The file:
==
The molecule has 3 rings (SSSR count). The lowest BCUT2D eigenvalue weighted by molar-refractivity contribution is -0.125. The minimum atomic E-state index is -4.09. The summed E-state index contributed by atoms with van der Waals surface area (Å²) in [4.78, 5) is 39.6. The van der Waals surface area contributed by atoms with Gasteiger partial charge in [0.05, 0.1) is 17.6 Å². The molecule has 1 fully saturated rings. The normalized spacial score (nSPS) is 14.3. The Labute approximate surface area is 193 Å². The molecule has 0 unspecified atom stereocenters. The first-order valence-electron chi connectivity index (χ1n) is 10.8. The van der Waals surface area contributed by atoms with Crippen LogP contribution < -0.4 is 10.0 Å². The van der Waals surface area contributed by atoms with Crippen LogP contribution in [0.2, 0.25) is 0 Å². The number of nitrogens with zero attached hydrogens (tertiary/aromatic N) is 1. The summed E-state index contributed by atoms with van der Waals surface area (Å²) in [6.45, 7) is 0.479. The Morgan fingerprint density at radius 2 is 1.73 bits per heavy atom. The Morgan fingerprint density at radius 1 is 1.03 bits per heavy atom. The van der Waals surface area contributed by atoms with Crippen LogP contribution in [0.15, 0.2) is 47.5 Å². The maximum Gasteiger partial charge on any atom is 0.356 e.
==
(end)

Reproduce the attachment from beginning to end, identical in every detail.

The molecule has 3 rings (SSSR count). The lowest BCUT2D eigenvalue weighted by molar-refractivity contribution is -0.125. The minimum atomic E-state index is -4.09. The summed E-state index contributed by atoms with van der Waals surface area (Å²) in [4.78, 5) is 39.6. The van der Waals surface area contributed by atoms with Gasteiger partial charge in [0.05, 0.1) is 17.6 Å². The molecule has 1 fully saturated rings. The normalized spacial score (nSPS) is 14.3. The Labute approximate surface area is 193 Å². The molecule has 0 unspecified atom stereocenters. The first-order valence-electron chi connectivity index (χ1n) is 10.8. The van der Waals surface area contributed by atoms with Crippen LogP contribution < -0.4 is 10.0 Å². The van der Waals surface area contributed by atoms with Crippen LogP contribution in [0.2, 0.25) is 0 Å². The number of nitrogens with zero attached hydrogens (tertiary/aromatic N) is 1. The summed E-state index contributed by atoms with van der Waals surface area (Å²) in [6.45, 7) is 0.479. The Morgan fingerprint density at radius 2 is 1.73 bits per heavy atom. The Morgan fingerprint density at radius 1 is 1.03 bits per heavy atom. The van der Waals surface area contributed by atoms with Crippen LogP contribution in [0.15, 0.2) is 47.5 Å². The maximum Gasteiger partial charge on any atom is 0.356 e.